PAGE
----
Medicare, A Simple Explanation

October 24, 2019 • By

Reading Time: 2 Minutes

Last Updated: July 16, 2021

Social Security and Medicare are both programs that are household names, but do you know the true difference? Both programs help safeguard millions of Americans as well as improve the quality of life for their family and friends. While Social Security offers retirement, disability, and survivors benefits, Medicare provides health insurance.

Medicare is our country’s health insurance program for people age 65 or older and younger people receiving Social Security disability benefits. The program helps with the cost of health care, but it doesn’t cover all medical expenses or the cost of most long-term care.

When you first enroll in Medicare and during certain times of the year, you can choose how you get your Medicare coverage. There are 2 main ways to get Medicare:

Original Medicare

Original Medicare includes Medicare Part A (Hospital Insurance) and Part B (Medical Insurance). If you want drug coverage, you can join a separate Part D plan. To help pay your out-of-pocket costs in Original Medicare (like your deductible and 20% coinsurance), you can also shop for and buy supplemental coverage. Examples include coverage from a Medicare Supplement Insurance (Medigap) policy, or from a former employer or union.

Medicare Advantage (also known as Part C)

Medicare Advantage is an “all in one” alternative to Original Medicare. These “bundled” plans include Part A, Part B, and usually Part D.  Part C plans may have lower out-of-pocket costs than Original Medicare.  They also may offer extra benefits that Original Medicare doesn’t cover — like vision, hearing, dental, and more.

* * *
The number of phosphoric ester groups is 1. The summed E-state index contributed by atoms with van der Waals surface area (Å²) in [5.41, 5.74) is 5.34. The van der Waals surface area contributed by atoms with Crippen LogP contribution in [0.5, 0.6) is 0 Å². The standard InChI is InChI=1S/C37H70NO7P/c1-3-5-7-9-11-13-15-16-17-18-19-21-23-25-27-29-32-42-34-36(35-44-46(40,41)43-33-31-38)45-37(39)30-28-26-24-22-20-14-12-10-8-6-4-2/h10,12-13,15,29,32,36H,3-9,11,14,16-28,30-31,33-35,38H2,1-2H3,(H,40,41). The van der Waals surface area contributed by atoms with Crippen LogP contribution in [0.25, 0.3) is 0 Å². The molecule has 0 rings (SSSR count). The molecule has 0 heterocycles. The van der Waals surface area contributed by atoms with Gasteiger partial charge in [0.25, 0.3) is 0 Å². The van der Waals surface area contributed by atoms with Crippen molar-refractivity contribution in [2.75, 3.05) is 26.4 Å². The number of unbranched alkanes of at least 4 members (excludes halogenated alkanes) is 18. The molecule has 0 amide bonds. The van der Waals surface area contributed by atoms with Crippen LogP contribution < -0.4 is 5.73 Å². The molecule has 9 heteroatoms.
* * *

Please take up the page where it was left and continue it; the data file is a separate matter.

If you can’t afford to pay your Medicare premiums and other medical costs, you may be able to get help from your state. States offer programs for people eligible for or entitled to Medicare who have low income. Some programs may pay for Medicare premiums and some pay Medicare deductibles and coinsurance. To qualify, you must have limited income and resources.

You can learn more about Medicare, including how to apply for Medicare and get a replacement Medicare card on our website.

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About the Author

Darlynda Bogle, Assistant Deputy Commissioner

Darlynda Bogle, Assistant Deputy Commissioner


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  8. Mubashir T.

    Recent notifications were sent to Medicare recipients regarding part D drug deductions from their social security. What do these mean when they are covered by Medicare Advantage Part C?

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  10. Kenneth S.

    do we have medicare I keep seeing if ours get cut and soon

    • V.V.

      Hi Kenneth, thanks for using our blog. If you’re already receiving Social Security benefits and you’re asking about Medicare, if you live in one of the 50 states, Washington, D.C., the Northern Mariana Islands, Guam, American Samoa, or the U.S. Virgin Islands, we’ll automatically enroll you in Medicare Parts A and B.

      If you’re not getting benefits, you can use our online application to sign up for Medicare. You can sign up for Medicare even if you don’t plan to retire at age 65.

      If you need additional assistance, you can call us at 1-800-772-1213 or you can contact your local Social Security office. Please look for the general inquiry telephone number at the Social Security Office Locator. The number may appear under Show Additional Office Information. Please be aware that our call wait times are longer than normal. We hope this information helps.

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